Melinda Garcia of Albuquerque has been a clinical and community psychologist for 25 years. She has led three day-long sessions in Catron County for Forest Service employees and their families: one on the high cost of stress, another on how to survive and thrive in an unhealthy environment and a third on advanced mediation. She also challenged the mayor of Reserve, two clergymen and a doctor to take the lead in quieting the animosities that troubled the town.





THE PSYCHOLOGIST:





"I usually work in urban communities - east L.A, south-central L.A., Roxbury in Boston. War zones. This was a war zone, but in an idyllic setting. (District Ranger) Mike Gardner had people from the militia having meetings in their trucks right outside his home with loaded guns. It's not happening any more, but when they called me it was happening.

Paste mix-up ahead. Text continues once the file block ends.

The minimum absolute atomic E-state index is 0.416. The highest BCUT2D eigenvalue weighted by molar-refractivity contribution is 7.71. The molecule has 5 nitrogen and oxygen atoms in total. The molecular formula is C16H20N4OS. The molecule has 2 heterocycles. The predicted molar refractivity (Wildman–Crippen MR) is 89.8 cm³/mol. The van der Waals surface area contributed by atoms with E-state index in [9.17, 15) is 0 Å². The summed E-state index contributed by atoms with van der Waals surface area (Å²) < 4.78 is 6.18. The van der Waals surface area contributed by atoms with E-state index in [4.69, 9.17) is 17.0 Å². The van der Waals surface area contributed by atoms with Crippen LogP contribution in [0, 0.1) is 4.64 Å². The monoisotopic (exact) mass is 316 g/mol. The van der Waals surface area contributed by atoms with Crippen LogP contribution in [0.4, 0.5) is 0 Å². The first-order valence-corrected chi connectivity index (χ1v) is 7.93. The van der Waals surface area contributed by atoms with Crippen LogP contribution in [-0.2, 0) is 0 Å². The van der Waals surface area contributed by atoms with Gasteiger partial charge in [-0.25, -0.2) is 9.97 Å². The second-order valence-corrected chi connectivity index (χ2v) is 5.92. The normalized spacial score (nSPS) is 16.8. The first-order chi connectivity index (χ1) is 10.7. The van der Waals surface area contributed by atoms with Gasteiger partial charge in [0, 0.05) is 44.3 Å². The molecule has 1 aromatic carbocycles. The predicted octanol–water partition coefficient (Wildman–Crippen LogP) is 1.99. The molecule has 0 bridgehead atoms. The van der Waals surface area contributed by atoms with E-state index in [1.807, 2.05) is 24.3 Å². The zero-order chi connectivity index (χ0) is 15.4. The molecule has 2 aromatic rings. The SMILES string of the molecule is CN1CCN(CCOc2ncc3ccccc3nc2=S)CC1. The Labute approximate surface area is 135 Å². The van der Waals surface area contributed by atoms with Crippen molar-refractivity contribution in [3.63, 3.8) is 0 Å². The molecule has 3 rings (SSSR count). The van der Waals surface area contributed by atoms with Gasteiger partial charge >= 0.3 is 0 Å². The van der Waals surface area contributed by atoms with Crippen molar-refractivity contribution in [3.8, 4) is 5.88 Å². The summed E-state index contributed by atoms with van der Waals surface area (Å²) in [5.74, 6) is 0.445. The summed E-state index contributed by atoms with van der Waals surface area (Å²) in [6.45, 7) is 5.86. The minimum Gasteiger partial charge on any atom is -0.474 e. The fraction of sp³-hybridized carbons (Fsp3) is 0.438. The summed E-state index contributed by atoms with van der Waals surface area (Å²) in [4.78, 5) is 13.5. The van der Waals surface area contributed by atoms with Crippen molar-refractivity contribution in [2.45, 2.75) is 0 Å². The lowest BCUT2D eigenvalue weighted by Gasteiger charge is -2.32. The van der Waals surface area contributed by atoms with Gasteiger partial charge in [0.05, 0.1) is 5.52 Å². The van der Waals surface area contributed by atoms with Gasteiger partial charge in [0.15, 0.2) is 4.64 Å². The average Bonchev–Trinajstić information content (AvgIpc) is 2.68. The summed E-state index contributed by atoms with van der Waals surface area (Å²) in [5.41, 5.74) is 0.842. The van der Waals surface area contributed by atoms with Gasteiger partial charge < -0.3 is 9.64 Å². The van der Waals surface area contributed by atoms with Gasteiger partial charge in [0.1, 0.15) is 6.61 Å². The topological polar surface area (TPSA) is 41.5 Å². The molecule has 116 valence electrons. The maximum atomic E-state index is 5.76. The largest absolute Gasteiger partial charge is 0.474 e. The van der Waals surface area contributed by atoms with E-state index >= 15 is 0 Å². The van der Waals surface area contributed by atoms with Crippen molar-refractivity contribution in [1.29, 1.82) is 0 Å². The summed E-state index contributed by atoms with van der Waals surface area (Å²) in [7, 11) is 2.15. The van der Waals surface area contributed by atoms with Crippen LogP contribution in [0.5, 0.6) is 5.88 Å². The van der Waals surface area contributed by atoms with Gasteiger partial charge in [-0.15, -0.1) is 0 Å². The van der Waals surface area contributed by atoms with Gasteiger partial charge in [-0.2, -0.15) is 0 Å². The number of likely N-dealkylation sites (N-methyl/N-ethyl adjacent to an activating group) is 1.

"There's not a big market for this kind of work. I was surprised to get the referral, frankly. Mike Gardner's idea was to get counselling for the agency people and their spouses. But that's not what I did. It's a really small town; no one was going to come in for individual counselling because everyone would know. So I said, "Let's go for community intervention," so nobody would get scared off for being seen as weak and unmanly.


"I think an important contributor to the contention was self-righteousness. I think particularly the ranching and logging interests and the environmentalists are extremely self-righteous. And when you're self-righteous you have to deny the rights of others. I tell them that you can be self-righteous or you can be at peace, but you can't be both at the same time. Being at peace doesn't mean being a doormat."


*Lisa Jones